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Written by transworldnews.com    Wednesday, 24 February 2010 03:46    PDF Print E-mail
3 Things They Don't Tell You About During an Ironman Triathlon


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No matter how prepared you are on race day for your Ironman triathlon, there are a few important issues you should know about that will help you have a smoother race. So in no particular order, straight from the Rock Star Triathlete Academy at http://www.rockstartriathleteacademy.com/Ironman, here are six things you may not know about Ironman triathlon.


1) The Volunteers Don't Have Built-In Auto-Banana Releasing Switches. When you zoom past on your bike, with your hand extended for a water bottle, gel, banana or any other aid station item, the Ironman triathlon volunteers don't necessarily KNOW to release their death grip on that item as you grab it. This especially holds true if you're a fast swimmer and one of the first cyclists to reach an aid station. So be prepared to "miss" a few hand-offs, don't get angry with any volunteers, and don't wait until the end of the aid station to go for your fuel, or you may be disappointed.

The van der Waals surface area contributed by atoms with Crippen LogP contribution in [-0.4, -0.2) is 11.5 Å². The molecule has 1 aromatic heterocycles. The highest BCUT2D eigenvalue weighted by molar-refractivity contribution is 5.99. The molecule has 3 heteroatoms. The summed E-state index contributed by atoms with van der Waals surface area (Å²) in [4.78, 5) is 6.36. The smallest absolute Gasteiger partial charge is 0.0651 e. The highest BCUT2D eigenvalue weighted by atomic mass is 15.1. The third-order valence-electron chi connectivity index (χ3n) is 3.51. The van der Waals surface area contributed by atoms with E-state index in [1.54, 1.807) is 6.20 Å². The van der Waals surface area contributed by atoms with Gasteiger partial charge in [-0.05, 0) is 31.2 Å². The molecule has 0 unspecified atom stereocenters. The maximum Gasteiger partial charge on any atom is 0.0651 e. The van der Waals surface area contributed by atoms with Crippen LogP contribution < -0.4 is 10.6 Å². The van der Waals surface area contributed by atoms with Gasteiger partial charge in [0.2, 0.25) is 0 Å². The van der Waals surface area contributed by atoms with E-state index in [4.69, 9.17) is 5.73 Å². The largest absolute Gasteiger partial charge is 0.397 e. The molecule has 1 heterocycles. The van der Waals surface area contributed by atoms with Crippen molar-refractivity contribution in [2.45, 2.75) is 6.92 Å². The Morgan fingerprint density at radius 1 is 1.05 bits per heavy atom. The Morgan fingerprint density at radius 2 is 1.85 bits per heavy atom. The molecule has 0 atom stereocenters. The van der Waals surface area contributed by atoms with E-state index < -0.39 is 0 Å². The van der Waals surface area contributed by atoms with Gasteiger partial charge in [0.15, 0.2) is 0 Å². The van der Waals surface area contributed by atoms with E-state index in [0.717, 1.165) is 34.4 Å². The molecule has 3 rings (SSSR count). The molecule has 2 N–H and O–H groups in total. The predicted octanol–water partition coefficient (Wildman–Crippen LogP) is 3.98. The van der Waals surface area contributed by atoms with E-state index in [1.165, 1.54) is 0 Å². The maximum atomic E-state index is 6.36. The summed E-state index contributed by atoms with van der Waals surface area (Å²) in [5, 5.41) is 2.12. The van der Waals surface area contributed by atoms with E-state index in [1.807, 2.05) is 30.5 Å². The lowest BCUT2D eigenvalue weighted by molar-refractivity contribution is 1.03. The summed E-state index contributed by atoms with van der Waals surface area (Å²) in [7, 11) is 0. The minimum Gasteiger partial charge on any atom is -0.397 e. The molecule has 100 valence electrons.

2) For The First 5 Miles of the Bike, Drafting Rules Don't Really Count. If you swim anywhere from 55 minutes up to around an hour and 20 minutes, you're going to be in a "sea of bikes" for the first few miles of the I
ronman triathlon, as the majority of swimmers are going to exit the water around this time. Plan for this cycling cluster, and don't let it upset you or ruin your day when you glance around and see a half dozen riders who appear to be drafting off your wheel. It takes a little while for everyone to get spread out.

3) All Your Pacing Rules Get Broken In Transition. You know your tidy little heart rate graph or specified zones that you plan on following during your 
Ironman triathlon? Be warned that as you rush into transition from the swim, and go from a horizontal to upright position, and also as you leap from your bike and power it into the transition area, your heart rate is going to go sky-high. Don't let this bother you. As a matter of fact, it will likely be a good 10-20 minutes into the bike before you really achieve the heart rate that you want to follow. It also typically takes about 5-10 minutes into the run for your heart rate to "settle in".

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Last Updated ( Wednesday, 24 February 2010 03:47 )
 

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